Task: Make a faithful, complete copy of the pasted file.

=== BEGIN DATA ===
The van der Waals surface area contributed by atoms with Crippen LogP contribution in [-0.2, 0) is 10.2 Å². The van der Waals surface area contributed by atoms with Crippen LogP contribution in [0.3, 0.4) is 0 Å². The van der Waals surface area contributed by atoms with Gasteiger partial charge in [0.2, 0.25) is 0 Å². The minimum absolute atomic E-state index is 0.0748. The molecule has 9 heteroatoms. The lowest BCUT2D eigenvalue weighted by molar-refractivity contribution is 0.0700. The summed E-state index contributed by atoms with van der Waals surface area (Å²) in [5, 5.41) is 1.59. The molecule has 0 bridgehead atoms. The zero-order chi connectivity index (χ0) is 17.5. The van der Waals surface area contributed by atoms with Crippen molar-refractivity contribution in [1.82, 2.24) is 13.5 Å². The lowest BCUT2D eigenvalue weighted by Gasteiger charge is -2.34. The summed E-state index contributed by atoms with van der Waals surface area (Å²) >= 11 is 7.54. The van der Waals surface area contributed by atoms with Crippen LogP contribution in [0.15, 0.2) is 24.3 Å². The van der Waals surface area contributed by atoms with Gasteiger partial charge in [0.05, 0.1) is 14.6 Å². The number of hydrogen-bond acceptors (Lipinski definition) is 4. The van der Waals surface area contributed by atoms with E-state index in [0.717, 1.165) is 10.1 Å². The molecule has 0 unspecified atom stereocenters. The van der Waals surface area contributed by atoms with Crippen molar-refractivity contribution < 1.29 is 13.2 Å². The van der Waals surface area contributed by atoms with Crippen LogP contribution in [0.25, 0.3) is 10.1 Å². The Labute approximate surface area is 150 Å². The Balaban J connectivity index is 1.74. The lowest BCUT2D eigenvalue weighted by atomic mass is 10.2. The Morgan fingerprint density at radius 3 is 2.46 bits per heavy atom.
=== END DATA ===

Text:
The van der Waals surface area contributed by atoms with Crippen LogP contribution in [-0.2, 0) is 10.2 Å². The van der Waals surface area contributed by atoms with Crippen LogP contribution in [0.3, 0.4) is 0 Å². The van der Waals surface area contributed by atoms with Gasteiger partial charge in [0.2, 0.25) is 0 Å². The minimum absolute atomic E-state index is 0.0748. The molecule has 9 heteroatoms. The lowest BCUT2D eigenvalue weighted by molar-refractivity contribution is 0.0700. The summed E-state index contributed by atoms with van der Waals surface area (Å²) in [5, 5.41) is 1.59. The molecule has 0 bridgehead atoms. The zero-order chi connectivity index (χ0) is 17.5. The van der Waals surface area contributed by atoms with Crippen molar-refractivity contribution in [1.82, 2.24) is 13.5 Å². The lowest BCUT2D eigenvalue weighted by Gasteiger charge is -2.34. The summed E-state index contributed by atoms with van der Waals surface area (Å²) >= 11 is 7.54. The van der Waals surface area contributed by atoms with Crippen LogP contribution in [0.15, 0.2) is 24.3 Å². The van der Waals surface area contributed by atoms with Gasteiger partial charge in [0.05, 0.1) is 14.6 Å². The number of hydrogen-bond acceptors (Lipinski definition) is 4. The van der Waals surface area contributed by atoms with E-state index in [0.717, 1.165) is 10.1 Å². The molecule has 0 unspecified atom stereocenters. The van der Waals surface area contributed by atoms with Crippen molar-refractivity contribution < 1.29 is 13.2 Å². The van der Waals surface area contributed by atoms with Crippen LogP contribution in [0.25, 0.3) is 10.1 Å². The Labute approximate surface area is 150 Å². The Balaban J connectivity index is 1.74. The lowest BCUT2D eigenvalue weighted by atomic mass is 10.2. The Morgan fingerprint density at radius 3 is 2.46 bits per heavy atom.